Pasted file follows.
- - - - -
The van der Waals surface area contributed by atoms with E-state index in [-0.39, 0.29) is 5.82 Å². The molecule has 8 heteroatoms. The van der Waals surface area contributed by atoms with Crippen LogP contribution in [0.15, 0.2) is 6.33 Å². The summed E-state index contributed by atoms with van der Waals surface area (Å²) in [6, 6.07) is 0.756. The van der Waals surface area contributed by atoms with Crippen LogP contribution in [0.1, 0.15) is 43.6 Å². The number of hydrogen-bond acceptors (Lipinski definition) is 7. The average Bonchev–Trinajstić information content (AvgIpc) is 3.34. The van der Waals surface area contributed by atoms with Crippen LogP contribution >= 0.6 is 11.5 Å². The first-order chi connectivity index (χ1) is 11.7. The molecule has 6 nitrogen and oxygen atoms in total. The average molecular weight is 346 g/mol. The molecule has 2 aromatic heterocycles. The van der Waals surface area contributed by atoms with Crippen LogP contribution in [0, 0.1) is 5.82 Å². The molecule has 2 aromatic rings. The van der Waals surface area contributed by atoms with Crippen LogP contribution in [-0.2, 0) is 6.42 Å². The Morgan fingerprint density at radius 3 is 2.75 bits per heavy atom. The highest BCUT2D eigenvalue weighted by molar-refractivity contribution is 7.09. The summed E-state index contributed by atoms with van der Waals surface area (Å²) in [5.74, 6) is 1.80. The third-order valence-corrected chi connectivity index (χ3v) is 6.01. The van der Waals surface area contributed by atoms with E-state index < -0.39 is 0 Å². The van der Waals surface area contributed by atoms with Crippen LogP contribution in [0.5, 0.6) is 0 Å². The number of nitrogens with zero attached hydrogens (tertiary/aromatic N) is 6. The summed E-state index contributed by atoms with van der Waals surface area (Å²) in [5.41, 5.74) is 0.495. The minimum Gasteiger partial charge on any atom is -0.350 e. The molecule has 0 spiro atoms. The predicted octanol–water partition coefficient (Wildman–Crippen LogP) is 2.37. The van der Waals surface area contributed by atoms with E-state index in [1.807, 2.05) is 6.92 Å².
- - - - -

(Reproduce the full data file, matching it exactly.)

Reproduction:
The van der Waals surface area contributed by atoms with E-state index in [-0.39, 0.29) is 5.82 Å². The molecule has 8 heteroatoms. The van der Waals surface area contributed by atoms with Crippen LogP contribution in [0.15, 0.2) is 6.33 Å². The summed E-state index contributed by atoms with van der Waals surface area (Å²) in [6, 6.07) is 0.756. The van der Waals surface area contributed by atoms with Crippen LogP contribution in [0.1, 0.15) is 43.6 Å². The number of hydrogen-bond acceptors (Lipinski definition) is 7. The average Bonchev–Trinajstić information content (AvgIpc) is 3.34. The van der Waals surface area contributed by atoms with Crippen LogP contribution >= 0.6 is 11.5 Å². The first-order chi connectivity index (χ1) is 11.7. The molecule has 6 nitrogen and oxygen atoms in total. The average molecular weight is 346 g/mol. The molecule has 2 aromatic heterocycles. The van der Waals surface area contributed by atoms with Crippen LogP contribution in [0, 0.1) is 5.82 Å². The molecule has 2 aromatic rings. The van der Waals surface area contributed by atoms with Crippen LogP contribution in [-0.2, 0) is 6.42 Å². The Morgan fingerprint density at radius 3 is 2.75 bits per heavy atom. The highest BCUT2D eigenvalue weighted by molar-refractivity contribution is 7.09. The summed E-state index contributed by atoms with van der Waals surface area (Å²) in [5.74, 6) is 1.80. The third-order valence-corrected chi connectivity index (χ3v) is 6.01. The van der Waals surface area contributed by atoms with E-state index < -0.39 is 0 Å². The van der Waals surface area contributed by atoms with Crippen LogP contribution in [0.5, 0.6) is 0 Å². The number of nitrogens with zero attached hydrogens (tertiary/aromatic N) is 6. The summed E-state index contributed by atoms with van der Waals surface area (Å²) in [5.41, 5.74) is 0.495. The minimum Gasteiger partial charge on any atom is -0.350 e. The molecule has 0 spiro atoms. The predicted octanol–water partition coefficient (Wildman–Crippen LogP) is 2.37. The van der Waals surface area contributed by atoms with E-state index in [1.807, 2.05) is 6.92 Å².